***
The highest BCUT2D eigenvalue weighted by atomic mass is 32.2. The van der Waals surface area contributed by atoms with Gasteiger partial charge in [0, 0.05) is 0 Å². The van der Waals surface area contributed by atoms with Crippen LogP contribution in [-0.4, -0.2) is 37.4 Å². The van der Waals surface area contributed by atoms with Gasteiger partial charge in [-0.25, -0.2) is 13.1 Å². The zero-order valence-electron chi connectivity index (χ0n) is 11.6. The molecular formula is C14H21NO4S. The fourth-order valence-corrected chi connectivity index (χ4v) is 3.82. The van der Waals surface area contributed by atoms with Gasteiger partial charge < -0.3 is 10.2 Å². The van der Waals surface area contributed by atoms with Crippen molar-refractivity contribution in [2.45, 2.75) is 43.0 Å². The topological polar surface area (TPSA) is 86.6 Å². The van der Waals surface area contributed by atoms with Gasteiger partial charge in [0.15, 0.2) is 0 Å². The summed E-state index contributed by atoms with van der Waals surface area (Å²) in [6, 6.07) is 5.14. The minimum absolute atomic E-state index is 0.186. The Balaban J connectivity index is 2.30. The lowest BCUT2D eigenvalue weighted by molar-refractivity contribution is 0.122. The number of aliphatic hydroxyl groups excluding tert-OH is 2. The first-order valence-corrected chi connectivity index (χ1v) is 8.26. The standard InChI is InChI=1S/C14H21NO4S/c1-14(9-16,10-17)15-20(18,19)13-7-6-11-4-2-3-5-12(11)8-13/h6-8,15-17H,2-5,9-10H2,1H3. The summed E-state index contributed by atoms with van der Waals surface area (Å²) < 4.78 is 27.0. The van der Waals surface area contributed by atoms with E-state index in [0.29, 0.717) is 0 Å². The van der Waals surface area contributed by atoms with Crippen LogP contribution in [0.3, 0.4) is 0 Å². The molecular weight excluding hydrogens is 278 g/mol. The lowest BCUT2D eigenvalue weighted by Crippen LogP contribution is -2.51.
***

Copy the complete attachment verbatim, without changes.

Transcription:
The highest BCUT2D eigenvalue weighted by atomic mass is 32.2. The van der Waals surface area contributed by atoms with Gasteiger partial charge in [0, 0.05) is 0 Å². The van der Waals surface area contributed by atoms with Crippen LogP contribution in [-0.4, -0.2) is 37.4 Å². The van der Waals surface area contributed by atoms with Gasteiger partial charge in [-0.25, -0.2) is 13.1 Å². The zero-order valence-electron chi connectivity index (χ0n) is 11.6. The molecular formula is C14H21NO4S. The fourth-order valence-corrected chi connectivity index (χ4v) is 3.82. The van der Waals surface area contributed by atoms with Gasteiger partial charge < -0.3 is 10.2 Å². The van der Waals surface area contributed by atoms with Crippen molar-refractivity contribution in [2.45, 2.75) is 43.0 Å². The topological polar surface area (TPSA) is 86.6 Å². The van der Waals surface area contributed by atoms with Gasteiger partial charge in [0.15, 0.2) is 0 Å². The summed E-state index contributed by atoms with van der Waals surface area (Å²) in [6, 6.07) is 5.14. The minimum absolute atomic E-state index is 0.186. The Balaban J connectivity index is 2.30. The lowest BCUT2D eigenvalue weighted by molar-refractivity contribution is 0.122. The number of aliphatic hydroxyl groups excluding tert-OH is 2. The first-order valence-corrected chi connectivity index (χ1v) is 8.26. The standard InChI is InChI=1S/C14H21NO4S/c1-14(9-16,10-17)15-20(18,19)13-7-6-11-4-2-3-5-12(11)8-13/h6-8,15-17H,2-5,9-10H2,1H3. The summed E-state index contributed by atoms with van der Waals surface area (Å²) < 4.78 is 27.0. The van der Waals surface area contributed by atoms with E-state index in [0.29, 0.717) is 0 Å². The van der Waals surface area contributed by atoms with Crippen LogP contribution in [0.3, 0.4) is 0 Å². The molecular weight excluding hydrogens is 278 g/mol. The lowest BCUT2D eigenvalue weighted by Crippen LogP contribution is -2.51.